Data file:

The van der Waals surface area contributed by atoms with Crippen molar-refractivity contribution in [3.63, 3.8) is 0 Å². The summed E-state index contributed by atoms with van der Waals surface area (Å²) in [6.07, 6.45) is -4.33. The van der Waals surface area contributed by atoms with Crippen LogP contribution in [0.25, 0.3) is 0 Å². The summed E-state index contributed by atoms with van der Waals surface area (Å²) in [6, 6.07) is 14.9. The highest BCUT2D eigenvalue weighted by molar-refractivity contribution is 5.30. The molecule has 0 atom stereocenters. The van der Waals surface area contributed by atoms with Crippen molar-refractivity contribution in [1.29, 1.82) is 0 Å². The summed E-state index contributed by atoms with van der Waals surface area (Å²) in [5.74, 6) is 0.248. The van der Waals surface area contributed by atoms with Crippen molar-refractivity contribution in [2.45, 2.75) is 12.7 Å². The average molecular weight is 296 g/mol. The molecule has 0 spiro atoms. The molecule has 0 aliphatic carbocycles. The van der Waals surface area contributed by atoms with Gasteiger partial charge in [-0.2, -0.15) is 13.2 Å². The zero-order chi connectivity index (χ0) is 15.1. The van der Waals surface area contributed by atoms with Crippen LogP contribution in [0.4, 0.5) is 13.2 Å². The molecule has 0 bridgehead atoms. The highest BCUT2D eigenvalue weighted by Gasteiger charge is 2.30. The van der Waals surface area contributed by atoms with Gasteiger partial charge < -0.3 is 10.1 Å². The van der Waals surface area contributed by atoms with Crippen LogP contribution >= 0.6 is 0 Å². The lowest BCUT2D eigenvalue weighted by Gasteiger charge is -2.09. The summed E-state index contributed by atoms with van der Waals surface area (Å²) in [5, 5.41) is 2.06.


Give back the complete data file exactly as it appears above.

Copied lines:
The van der Waals surface area contributed by atoms with Crippen molar-refractivity contribution in [3.63, 3.8) is 0 Å². The summed E-state index contributed by atoms with van der Waals surface area (Å²) in [6.07, 6.45) is -4.33. The van der Waals surface area contributed by atoms with Crippen LogP contribution in [0.25, 0.3) is 0 Å². The summed E-state index contributed by atoms with van der Waals surface area (Å²) in [6, 6.07) is 14.9. The highest BCUT2D eigenvalue weighted by molar-refractivity contribution is 5.30. The molecule has 0 atom stereocenters. The van der Waals surface area contributed by atoms with Crippen molar-refractivity contribution in [1.29, 1.82) is 0 Å². The summed E-state index contributed by atoms with van der Waals surface area (Å²) in [5.74, 6) is 0.248. The van der Waals surface area contributed by atoms with Crippen molar-refractivity contribution in [2.45, 2.75) is 12.7 Å². The average molecular weight is 296 g/mol. The molecule has 0 spiro atoms. The molecule has 0 aliphatic carbocycles. The van der Waals surface area contributed by atoms with Gasteiger partial charge in [-0.2, -0.15) is 13.2 Å². The zero-order chi connectivity index (χ0) is 15.1. The van der Waals surface area contributed by atoms with Crippen LogP contribution in [0.4, 0.5) is 13.2 Å². The molecule has 0 bridgehead atoms. The highest BCUT2D eigenvalue weighted by Gasteiger charge is 2.30. The van der Waals surface area contributed by atoms with Gasteiger partial charge < -0.3 is 10.1 Å². The van der Waals surface area contributed by atoms with Crippen LogP contribution >= 0.6 is 0 Å². The lowest BCUT2D eigenvalue weighted by Gasteiger charge is -2.09. The summed E-state index contributed by atoms with van der Waals surface area (Å²) in [5, 5.41) is 2.06.